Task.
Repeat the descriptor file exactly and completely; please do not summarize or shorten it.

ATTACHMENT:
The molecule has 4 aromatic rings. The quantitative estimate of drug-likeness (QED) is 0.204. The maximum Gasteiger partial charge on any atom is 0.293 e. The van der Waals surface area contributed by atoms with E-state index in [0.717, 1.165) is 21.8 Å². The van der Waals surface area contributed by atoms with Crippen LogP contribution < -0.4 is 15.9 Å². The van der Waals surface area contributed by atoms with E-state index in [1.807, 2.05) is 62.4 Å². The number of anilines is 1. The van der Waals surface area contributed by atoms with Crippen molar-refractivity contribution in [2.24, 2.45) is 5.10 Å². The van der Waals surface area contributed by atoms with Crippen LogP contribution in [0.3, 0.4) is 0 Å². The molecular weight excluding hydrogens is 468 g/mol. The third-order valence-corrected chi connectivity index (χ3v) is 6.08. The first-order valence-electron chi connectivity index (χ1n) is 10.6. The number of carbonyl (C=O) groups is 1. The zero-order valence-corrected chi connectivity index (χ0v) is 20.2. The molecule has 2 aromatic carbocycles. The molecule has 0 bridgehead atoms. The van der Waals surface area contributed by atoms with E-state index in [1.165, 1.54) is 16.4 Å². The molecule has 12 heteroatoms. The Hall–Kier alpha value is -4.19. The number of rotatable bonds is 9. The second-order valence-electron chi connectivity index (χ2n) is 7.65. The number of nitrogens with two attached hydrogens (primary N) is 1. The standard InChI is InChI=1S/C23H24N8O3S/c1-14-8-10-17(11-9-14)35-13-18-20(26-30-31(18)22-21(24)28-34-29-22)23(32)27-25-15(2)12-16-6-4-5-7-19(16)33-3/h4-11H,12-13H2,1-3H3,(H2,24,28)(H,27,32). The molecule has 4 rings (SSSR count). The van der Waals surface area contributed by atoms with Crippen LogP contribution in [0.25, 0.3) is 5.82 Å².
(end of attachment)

The molecule has 4 aromatic rings. The quantitative estimate of drug-likeness (QED) is 0.204. The maximum Gasteiger partial charge on any atom is 0.293 e. The van der Waals surface area contributed by atoms with E-state index in [0.717, 1.165) is 21.8 Å². The van der Waals surface area contributed by atoms with Crippen LogP contribution < -0.4 is 15.9 Å². The van der Waals surface area contributed by atoms with E-state index in [1.807, 2.05) is 62.4 Å². The number of anilines is 1. The van der Waals surface area contributed by atoms with Crippen molar-refractivity contribution in [2.24, 2.45) is 5.10 Å². The van der Waals surface area contributed by atoms with Crippen LogP contribution in [0.3, 0.4) is 0 Å². The molecular weight excluding hydrogens is 468 g/mol. The third-order valence-corrected chi connectivity index (χ3v) is 6.08. The first-order valence-electron chi connectivity index (χ1n) is 10.6. The number of carbonyl (C=O) groups is 1. The zero-order valence-corrected chi connectivity index (χ0v) is 20.2. The molecule has 2 aromatic carbocycles. The molecule has 0 bridgehead atoms. The van der Waals surface area contributed by atoms with E-state index in [1.165, 1.54) is 16.4 Å². The molecule has 12 heteroatoms. The Hall–Kier alpha value is -4.19. The number of rotatable bonds is 9. The second-order valence-electron chi connectivity index (χ2n) is 7.65. The number of nitrogens with two attached hydrogens (primary N) is 1. The standard InChI is InChI=1S/C23H24N8O3S/c1-14-8-10-17(11-9-14)35-13-18-20(26-30-31(18)22-21(24)28-34-29-22)23(32)27-25-15(2)12-16-6-4-5-7-19(16)33-3/h4-11H,12-13H2,1-3H3,(H2,24,28)(H,27,32). The molecule has 4 rings (SSSR count). The van der Waals surface area contributed by atoms with Crippen LogP contribution in [0.25, 0.3) is 5.82 Å².